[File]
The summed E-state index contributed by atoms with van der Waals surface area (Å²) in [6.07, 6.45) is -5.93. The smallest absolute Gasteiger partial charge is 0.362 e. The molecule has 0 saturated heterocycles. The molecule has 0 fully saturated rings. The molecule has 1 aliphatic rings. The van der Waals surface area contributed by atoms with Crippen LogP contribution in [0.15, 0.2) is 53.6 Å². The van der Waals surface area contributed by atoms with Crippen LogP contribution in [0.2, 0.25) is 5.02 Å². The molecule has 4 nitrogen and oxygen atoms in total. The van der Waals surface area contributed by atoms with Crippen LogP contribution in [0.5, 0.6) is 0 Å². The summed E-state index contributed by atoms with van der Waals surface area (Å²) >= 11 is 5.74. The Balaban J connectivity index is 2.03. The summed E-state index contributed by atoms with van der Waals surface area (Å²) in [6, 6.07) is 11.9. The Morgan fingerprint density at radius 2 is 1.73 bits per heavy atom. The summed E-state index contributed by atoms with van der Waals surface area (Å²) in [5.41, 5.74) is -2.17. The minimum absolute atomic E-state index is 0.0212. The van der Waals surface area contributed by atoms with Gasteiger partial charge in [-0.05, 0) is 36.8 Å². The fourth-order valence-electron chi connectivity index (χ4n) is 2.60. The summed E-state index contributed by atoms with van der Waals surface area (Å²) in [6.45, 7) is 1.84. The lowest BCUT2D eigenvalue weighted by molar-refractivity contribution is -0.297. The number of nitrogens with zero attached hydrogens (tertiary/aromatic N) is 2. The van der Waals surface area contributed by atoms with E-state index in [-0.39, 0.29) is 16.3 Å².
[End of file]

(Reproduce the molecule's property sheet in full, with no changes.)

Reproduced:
The summed E-state index contributed by atoms with van der Waals surface area (Å²) in [6.07, 6.45) is -5.93. The smallest absolute Gasteiger partial charge is 0.362 e. The molecule has 0 saturated heterocycles. The molecule has 0 fully saturated rings. The molecule has 1 aliphatic rings. The van der Waals surface area contributed by atoms with Crippen LogP contribution in [0.15, 0.2) is 53.6 Å². The van der Waals surface area contributed by atoms with Crippen LogP contribution in [0.2, 0.25) is 5.02 Å². The molecule has 4 nitrogen and oxygen atoms in total. The van der Waals surface area contributed by atoms with Crippen LogP contribution in [0.5, 0.6) is 0 Å². The summed E-state index contributed by atoms with van der Waals surface area (Å²) >= 11 is 5.74. The Balaban J connectivity index is 2.03. The summed E-state index contributed by atoms with van der Waals surface area (Å²) in [6, 6.07) is 11.9. The Morgan fingerprint density at radius 2 is 1.73 bits per heavy atom. The summed E-state index contributed by atoms with van der Waals surface area (Å²) in [5.41, 5.74) is -2.17. The minimum absolute atomic E-state index is 0.0212. The van der Waals surface area contributed by atoms with Gasteiger partial charge in [-0.05, 0) is 36.8 Å². The fourth-order valence-electron chi connectivity index (χ4n) is 2.60. The summed E-state index contributed by atoms with van der Waals surface area (Å²) in [6.45, 7) is 1.84. The lowest BCUT2D eigenvalue weighted by molar-refractivity contribution is -0.297. The number of nitrogens with zero attached hydrogens (tertiary/aromatic N) is 2. The van der Waals surface area contributed by atoms with E-state index in [-0.39, 0.29) is 16.3 Å².